Nod stared. Should he tell this dull Man of the Mountains to think no more of death, seeing that he, Ummanodda himself, had magic? Should he let him dazzle his eyes one little moment with his Wonderstone? He fumbled in the pocket of his sheep-skin coat, stopped, fumbled again. His hair rose stiff on his scalp. He shivered, and then grew burning hot. He searched and searched again. The Mulgar eyed him sorrowfully. "What ails you, O nephew of a great King?" he said in his faint, high voice. "Fleas?"
Nod stared at him with flaming eyes. He could not think nor speak. His Wonderstone was gone. He turned, dropped on his fours, sidled noiselessly back to Thimble's litter, and sat down.
How had he lost it? When? Where? And in a flash came back to his outwearied, aching head remembrance of how, in the height of the eagle-fighting, there had come the plunge of a lean, gaping beak and the sudden rending of his coat. Vanished for ever was Tishnar's Wonderstone, then. The Valleys faded, Nōōmanossi drew near.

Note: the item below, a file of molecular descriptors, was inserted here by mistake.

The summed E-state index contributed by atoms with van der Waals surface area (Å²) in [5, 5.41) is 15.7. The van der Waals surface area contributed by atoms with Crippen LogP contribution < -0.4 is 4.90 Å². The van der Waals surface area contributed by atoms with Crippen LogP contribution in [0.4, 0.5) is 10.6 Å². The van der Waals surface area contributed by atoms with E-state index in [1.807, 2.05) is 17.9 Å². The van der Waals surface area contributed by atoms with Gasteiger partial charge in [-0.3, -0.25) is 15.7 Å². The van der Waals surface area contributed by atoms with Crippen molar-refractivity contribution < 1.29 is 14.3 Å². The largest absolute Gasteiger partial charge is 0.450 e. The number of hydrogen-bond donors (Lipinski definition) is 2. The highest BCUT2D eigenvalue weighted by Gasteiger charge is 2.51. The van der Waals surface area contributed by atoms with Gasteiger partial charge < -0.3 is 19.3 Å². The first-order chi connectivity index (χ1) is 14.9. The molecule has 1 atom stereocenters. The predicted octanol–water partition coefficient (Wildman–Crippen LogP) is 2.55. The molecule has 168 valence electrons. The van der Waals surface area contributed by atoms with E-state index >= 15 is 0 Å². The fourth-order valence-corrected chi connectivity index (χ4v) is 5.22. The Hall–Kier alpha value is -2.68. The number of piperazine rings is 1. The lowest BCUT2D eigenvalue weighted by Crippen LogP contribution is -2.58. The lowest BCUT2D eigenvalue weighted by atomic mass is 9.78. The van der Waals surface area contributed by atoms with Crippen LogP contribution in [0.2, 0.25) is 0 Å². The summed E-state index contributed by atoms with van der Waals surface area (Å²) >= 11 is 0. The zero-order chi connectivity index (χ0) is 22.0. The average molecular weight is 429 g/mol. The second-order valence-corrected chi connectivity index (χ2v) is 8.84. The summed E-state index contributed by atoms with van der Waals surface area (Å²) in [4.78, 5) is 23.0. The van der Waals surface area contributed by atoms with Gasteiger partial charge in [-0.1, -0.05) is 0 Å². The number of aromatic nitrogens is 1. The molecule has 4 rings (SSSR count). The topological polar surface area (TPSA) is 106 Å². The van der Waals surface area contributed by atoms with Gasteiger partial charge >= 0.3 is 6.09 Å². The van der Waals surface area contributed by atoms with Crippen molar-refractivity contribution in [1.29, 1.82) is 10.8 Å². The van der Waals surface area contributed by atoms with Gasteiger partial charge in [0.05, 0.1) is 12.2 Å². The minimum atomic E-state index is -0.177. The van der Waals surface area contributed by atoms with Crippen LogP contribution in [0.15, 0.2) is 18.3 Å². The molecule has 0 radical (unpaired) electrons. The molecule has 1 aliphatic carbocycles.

He sat there with chattering teeth, his little skull crouching in his wool, worn out with travel and sleeplessness, and the tears sprang scalding into his eyes. What would Thumb say now? he thought bitterly. What hope was left for Thimble? He dared not wake them, but stooped there like a little bowed old man, utterly forlorn. And so sitting, cunning Sleep, out of the silence and darkness of Arakkaboa, came softly hovering above the troubled Nizza-neela; he fell into a shallow slumber. And in this witching slumber he dreamed a dream.